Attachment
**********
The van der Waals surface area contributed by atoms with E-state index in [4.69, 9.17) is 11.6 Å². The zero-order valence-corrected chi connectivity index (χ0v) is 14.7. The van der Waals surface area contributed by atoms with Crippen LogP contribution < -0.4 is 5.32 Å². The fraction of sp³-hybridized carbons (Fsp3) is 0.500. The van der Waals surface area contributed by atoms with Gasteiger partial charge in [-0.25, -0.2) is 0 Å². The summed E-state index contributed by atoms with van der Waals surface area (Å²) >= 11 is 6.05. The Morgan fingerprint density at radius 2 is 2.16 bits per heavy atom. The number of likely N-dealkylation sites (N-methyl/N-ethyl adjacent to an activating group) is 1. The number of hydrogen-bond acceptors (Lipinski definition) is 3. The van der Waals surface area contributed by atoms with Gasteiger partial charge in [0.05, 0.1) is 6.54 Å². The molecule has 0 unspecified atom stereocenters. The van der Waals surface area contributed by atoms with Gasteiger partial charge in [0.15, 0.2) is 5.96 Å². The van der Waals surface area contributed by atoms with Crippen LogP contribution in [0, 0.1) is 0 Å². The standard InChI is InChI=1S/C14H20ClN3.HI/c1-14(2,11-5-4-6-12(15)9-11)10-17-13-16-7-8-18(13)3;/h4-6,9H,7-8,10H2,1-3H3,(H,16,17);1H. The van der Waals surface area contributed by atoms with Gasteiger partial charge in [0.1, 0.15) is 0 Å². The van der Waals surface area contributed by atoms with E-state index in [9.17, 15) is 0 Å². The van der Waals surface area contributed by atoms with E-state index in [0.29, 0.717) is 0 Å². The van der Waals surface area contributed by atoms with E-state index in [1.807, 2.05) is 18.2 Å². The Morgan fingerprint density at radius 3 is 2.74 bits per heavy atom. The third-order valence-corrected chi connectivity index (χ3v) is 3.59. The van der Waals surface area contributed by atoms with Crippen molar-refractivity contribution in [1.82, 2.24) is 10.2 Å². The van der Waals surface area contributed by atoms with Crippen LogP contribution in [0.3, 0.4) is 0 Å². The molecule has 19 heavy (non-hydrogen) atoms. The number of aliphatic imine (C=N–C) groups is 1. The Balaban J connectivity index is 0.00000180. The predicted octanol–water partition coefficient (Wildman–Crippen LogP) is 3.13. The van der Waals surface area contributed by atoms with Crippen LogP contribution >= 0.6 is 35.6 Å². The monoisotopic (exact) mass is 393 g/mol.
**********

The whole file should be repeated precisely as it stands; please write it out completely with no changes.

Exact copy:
The van der Waals surface area contributed by atoms with E-state index in [4.69, 9.17) is 11.6 Å². The zero-order valence-corrected chi connectivity index (χ0v) is 14.7. The van der Waals surface area contributed by atoms with Crippen LogP contribution < -0.4 is 5.32 Å². The fraction of sp³-hybridized carbons (Fsp3) is 0.500. The van der Waals surface area contributed by atoms with Gasteiger partial charge in [-0.25, -0.2) is 0 Å². The summed E-state index contributed by atoms with van der Waals surface area (Å²) >= 11 is 6.05. The Morgan fingerprint density at radius 2 is 2.16 bits per heavy atom. The number of likely N-dealkylation sites (N-methyl/N-ethyl adjacent to an activating group) is 1. The number of hydrogen-bond acceptors (Lipinski definition) is 3. The van der Waals surface area contributed by atoms with Gasteiger partial charge in [0.05, 0.1) is 6.54 Å². The molecule has 0 unspecified atom stereocenters. The van der Waals surface area contributed by atoms with Gasteiger partial charge in [0.15, 0.2) is 5.96 Å². The van der Waals surface area contributed by atoms with Crippen LogP contribution in [0, 0.1) is 0 Å². The standard InChI is InChI=1S/C14H20ClN3.HI/c1-14(2,11-5-4-6-12(15)9-11)10-17-13-16-7-8-18(13)3;/h4-6,9H,7-8,10H2,1-3H3,(H,16,17);1H. The van der Waals surface area contributed by atoms with Gasteiger partial charge in [0.1, 0.15) is 0 Å². The van der Waals surface area contributed by atoms with E-state index in [9.17, 15) is 0 Å². The van der Waals surface area contributed by atoms with E-state index in [0.29, 0.717) is 0 Å². The van der Waals surface area contributed by atoms with E-state index in [1.807, 2.05) is 18.2 Å². The Morgan fingerprint density at radius 3 is 2.74 bits per heavy atom. The third-order valence-corrected chi connectivity index (χ3v) is 3.59. The van der Waals surface area contributed by atoms with Crippen molar-refractivity contribution in [1.82, 2.24) is 10.2 Å². The van der Waals surface area contributed by atoms with Crippen LogP contribution in [0.3, 0.4) is 0 Å². The molecule has 19 heavy (non-hydrogen) atoms. The number of aliphatic imine (C=N–C) groups is 1. The Balaban J connectivity index is 0.00000180. The predicted octanol–water partition coefficient (Wildman–Crippen LogP) is 3.13. The van der Waals surface area contributed by atoms with Crippen LogP contribution >= 0.6 is 35.6 Å². The monoisotopic (exact) mass is 393 g/mol.